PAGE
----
Infoscience

Journal article

The theoretical principles of the critical shear crack theory for punching shear failures and derivation of consistent closed-form design expressions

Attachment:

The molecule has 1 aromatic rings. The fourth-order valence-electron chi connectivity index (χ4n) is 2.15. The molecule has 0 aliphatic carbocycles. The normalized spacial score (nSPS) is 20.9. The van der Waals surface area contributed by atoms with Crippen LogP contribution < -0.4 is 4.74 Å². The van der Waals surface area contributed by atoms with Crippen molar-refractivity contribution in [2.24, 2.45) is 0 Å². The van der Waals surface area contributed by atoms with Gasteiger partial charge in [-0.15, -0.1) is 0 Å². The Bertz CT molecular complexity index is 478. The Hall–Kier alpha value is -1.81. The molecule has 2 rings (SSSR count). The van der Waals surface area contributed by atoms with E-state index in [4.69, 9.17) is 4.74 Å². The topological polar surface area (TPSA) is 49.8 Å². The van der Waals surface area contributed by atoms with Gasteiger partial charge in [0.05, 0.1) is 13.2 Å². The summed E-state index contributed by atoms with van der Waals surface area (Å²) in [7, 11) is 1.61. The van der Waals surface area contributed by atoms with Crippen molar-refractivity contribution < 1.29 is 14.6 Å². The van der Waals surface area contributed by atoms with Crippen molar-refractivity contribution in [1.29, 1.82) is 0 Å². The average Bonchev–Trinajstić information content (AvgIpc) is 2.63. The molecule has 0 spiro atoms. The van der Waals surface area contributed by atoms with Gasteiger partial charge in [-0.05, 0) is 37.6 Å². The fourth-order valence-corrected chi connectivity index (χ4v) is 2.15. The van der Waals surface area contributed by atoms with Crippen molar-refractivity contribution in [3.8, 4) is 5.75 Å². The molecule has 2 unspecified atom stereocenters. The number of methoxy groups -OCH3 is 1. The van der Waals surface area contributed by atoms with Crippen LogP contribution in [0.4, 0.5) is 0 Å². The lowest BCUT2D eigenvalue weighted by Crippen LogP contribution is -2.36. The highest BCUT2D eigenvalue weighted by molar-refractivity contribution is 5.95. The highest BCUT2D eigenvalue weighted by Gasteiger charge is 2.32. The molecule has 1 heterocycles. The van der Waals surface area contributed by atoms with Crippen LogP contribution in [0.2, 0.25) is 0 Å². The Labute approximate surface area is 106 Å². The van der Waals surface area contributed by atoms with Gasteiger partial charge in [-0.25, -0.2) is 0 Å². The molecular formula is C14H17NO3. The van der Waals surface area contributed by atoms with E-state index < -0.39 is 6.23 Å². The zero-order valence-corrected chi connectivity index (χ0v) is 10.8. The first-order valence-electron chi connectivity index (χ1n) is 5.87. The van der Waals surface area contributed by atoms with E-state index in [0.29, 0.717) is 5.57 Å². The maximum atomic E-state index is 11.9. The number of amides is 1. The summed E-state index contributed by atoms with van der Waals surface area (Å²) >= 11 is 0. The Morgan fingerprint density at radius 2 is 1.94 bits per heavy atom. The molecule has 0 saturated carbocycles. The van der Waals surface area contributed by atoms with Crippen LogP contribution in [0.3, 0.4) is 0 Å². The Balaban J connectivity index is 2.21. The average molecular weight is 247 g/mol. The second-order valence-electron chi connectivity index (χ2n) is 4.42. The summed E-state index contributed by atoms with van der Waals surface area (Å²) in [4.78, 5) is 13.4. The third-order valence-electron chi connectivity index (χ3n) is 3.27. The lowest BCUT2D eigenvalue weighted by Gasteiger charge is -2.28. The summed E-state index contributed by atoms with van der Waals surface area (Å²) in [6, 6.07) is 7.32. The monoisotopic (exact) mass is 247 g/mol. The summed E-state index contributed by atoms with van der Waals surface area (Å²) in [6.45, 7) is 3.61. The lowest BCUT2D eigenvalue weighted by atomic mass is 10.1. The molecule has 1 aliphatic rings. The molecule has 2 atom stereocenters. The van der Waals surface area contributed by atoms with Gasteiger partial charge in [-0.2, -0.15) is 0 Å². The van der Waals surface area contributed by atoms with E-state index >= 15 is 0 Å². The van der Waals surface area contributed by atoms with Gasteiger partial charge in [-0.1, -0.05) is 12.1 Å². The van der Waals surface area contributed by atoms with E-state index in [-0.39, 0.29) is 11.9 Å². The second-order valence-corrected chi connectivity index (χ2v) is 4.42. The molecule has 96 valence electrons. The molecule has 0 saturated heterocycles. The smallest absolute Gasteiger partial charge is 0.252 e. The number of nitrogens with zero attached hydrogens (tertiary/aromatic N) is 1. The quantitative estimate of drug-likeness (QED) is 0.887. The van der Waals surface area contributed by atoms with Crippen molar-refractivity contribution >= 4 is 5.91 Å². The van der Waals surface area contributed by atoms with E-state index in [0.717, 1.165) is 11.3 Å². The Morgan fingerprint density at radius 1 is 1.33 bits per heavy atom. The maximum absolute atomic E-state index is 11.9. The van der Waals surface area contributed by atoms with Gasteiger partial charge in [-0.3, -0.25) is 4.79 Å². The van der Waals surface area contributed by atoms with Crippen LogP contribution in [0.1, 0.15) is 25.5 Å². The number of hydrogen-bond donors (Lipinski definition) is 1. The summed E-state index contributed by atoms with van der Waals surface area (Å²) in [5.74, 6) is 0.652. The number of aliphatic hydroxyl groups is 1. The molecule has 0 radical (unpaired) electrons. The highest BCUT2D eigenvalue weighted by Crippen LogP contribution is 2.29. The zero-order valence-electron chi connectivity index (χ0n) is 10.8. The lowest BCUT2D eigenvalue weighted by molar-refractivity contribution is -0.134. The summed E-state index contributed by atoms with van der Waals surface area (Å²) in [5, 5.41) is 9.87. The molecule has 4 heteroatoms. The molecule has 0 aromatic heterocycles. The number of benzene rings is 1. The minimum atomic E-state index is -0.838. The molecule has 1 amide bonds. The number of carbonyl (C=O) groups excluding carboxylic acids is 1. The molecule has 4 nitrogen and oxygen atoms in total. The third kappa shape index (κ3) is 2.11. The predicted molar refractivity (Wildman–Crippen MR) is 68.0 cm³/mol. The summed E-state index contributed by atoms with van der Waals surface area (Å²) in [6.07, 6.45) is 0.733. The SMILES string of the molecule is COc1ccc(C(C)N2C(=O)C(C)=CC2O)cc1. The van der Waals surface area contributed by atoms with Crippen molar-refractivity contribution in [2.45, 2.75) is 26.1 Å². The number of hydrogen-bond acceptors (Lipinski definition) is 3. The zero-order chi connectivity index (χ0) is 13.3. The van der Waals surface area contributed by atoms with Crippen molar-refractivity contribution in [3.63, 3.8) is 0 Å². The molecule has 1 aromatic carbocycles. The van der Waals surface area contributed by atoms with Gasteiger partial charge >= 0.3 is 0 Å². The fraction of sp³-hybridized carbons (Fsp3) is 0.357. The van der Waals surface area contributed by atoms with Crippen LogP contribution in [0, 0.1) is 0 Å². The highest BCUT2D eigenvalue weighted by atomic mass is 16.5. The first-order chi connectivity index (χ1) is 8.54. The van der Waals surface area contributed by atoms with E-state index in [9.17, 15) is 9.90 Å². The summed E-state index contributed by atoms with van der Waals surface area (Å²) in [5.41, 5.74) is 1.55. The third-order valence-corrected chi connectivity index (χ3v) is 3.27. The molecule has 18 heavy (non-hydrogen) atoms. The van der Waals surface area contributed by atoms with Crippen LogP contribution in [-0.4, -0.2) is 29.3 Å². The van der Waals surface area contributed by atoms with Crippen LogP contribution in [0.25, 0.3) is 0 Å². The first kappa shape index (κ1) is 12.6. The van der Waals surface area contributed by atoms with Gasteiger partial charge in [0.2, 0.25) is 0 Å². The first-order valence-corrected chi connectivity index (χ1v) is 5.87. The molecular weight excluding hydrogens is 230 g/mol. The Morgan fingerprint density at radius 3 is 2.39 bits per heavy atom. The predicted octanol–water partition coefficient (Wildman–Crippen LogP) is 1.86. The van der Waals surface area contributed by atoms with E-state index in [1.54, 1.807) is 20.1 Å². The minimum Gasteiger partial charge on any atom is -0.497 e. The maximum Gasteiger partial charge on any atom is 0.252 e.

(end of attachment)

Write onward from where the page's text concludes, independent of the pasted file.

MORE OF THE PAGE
The mechanical model of the critical shear crack theory (CSCT) has been used in the past to investigate a number of shear-related problems, such as punching of slab–column connections with and without transverse reinforcement. In this paper, a discussion on the differences and analogies between slender slabs and squat members (footings) without transverse reinforcement is presented on the basis of the CSCT. This discussion highlights how bending and shear deformations influence the opening of the critical shear crack and eventually its ability to transfer shear forces. On that basis, it is investigated and justified a power-law expression to characterize the failure criterion of the CSCT. This criterion, in combination with a suitable load–deformation relationship, can be used to derive closed-form expressions for punching shear design. The accuracy of these expressions is verified against databases of slender slabs (121 specimens) and footings (34 specimens) with consistent agreement.

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